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sterling presentation punch bowl, Marcus & Company

sterling presentation punch bowl, Marcus & Company
click for more pictures for item 2096

Hand wrought special order (number 288) with applied beaded rim above alternating tulip and anthemion border, on round stepped base with conforming beaded edge, large and massive; weight 56 oz. Troy, top diameter 12 3/8 inches excluding handles, height 6 3/8 inches, some minor scratches to interior but excellent overall condition, please see fourth and fifth photos for marks.

Inscribed “To Louis Ettlinger from his friends and associates in the American Lithographic Co. with respect and admiration for the half century of hard work and achievement that has brought success to himself and many others. His part in the affairs of the company has been big, and his place in the affections of his associates will ever be secure. May these happy relations continue for many years. September 1, 1867 – September 1, 1917”

Louis Ettlinger washed up on these American shores in the year 1866, aboard the ship Bremen. S.S. New York. A native of Carlsruhe, Germany, he was twenty years old and listed his occupation as “merchant”. Although he most certainly did achieve riches, there are no rags at the beginning of this story. The family was educated, enlightened and prosperous. His cousin Jacob Ettlinger was a prominent Rabbi, scholar and teacher who wrote numerous books and articles. Another cousin, Anna Ettlinger, was the noted feminist, professor of literature and confidante of Freud’s famous patient “Anna O.” (Bertha Pappenheim ). They lived in an environment where assimilation and acceptance seemed to be within their grasp.

Why then, did young Louis leave behind his friends and family for a new world, one which author Samuel C. Heilman relates in “The Many Faces of Orthodoxy” was known to his peers as “trefe Medina,” an impure land where Jewish law was not followed? Perhaps it is because life in Carlsruhe was not all latkes and strudel for members of the Jewish community. Reconciling the laws of Judaism with an increasingly complex and secular society provided one set of challenges. Dealing with random and often violent intrusions from certain elements of that society provided another. Rabbi Jacob Ettlinger was one of the first German rabbis to attend a secular university. He was also forced to leave his studies at Wurzberg due to an anti-semitic uprising in 1817.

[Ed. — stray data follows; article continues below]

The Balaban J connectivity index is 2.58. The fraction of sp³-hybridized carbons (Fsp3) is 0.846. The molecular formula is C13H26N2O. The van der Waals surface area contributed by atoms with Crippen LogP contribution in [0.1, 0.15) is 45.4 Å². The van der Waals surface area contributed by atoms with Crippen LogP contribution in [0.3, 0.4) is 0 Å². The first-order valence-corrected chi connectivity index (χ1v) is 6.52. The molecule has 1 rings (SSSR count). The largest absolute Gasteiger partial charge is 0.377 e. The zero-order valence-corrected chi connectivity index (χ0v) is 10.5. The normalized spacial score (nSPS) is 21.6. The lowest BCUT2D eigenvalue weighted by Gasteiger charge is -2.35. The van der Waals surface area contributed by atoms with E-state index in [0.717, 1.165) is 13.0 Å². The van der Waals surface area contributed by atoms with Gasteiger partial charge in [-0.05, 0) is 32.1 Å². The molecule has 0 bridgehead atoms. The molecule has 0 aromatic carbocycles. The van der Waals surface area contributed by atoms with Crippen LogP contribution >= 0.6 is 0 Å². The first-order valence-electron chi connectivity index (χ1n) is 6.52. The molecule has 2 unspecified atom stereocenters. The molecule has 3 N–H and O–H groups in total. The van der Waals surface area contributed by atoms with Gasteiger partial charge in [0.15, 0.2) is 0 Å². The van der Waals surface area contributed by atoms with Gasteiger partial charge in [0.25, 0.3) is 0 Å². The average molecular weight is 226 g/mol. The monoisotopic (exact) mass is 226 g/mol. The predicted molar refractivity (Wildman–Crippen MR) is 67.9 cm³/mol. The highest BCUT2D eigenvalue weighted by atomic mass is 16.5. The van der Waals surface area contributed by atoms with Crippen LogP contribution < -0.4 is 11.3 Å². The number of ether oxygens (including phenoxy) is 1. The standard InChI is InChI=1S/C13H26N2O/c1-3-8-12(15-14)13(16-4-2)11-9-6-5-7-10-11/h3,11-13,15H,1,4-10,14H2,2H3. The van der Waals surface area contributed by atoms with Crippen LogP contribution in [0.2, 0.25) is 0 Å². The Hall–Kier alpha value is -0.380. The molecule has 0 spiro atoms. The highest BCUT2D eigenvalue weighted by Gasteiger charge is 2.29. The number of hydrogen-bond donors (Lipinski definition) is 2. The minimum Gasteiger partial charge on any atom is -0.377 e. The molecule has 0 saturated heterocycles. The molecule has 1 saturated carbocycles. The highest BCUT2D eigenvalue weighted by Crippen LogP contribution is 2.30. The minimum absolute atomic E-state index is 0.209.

After arriving in New York, Ettlinger had a very brief stint as a grocer, but as shown in the inscription on this bowl, by 1867 he’d started a career in printing. He had the good sense and good fortune to concentrate on brilliantly colored and finely rendered cigar box labels at a time when demand for cigars was at an all time high. His establishment thrived. But our young protagonist was not content to run a substantial and successful printing business. Along with Joseph P. Knapp, he consolidated eight independent houses into a printer’s trust, incorporated as The American Lithographic Corporation, with an initial capitalization of some eleven and one half million dollars, which ultimately controlled over eighty percent of all printing done in the U.S. His official title was "treasurer," but in modern day terms one would have called him the CFO. At the time of his death, Ettlinger had a fine house in the east seventies, substantial interests in several corporations, and a world class collection of art. His estate was valued at over five million dollars.

His daughter Flora Giles Whiting was an astute investor and collector of American furniture and artwork. Her taste and knowledge set the tone for an entire generation of connoisseurship, and the collection now forms the backbone of several museums. She also endowed a foundation in her name which has given away over fifty million dollars to scholars in the humanities, and is still going strong. She was not, however, raised as a person of the Jewish faith. Her marriage in 1899 to Giles Whiting was performed by the Reverend Charles H. Eaton. Their children were brought up as Presbyterians.

Here then is an artifact of the Gilded Age, an uncommon intersection between the history of Robber Barons and German Jewry, but above all an exceptionally well designed and well executed piece of American silver, one which makes me want to grab a bag of citrus, a big bottle of Rioja and a splash of triple sec, mix up a batch of sangria, and serve it elegantly on a hot Summer evening.

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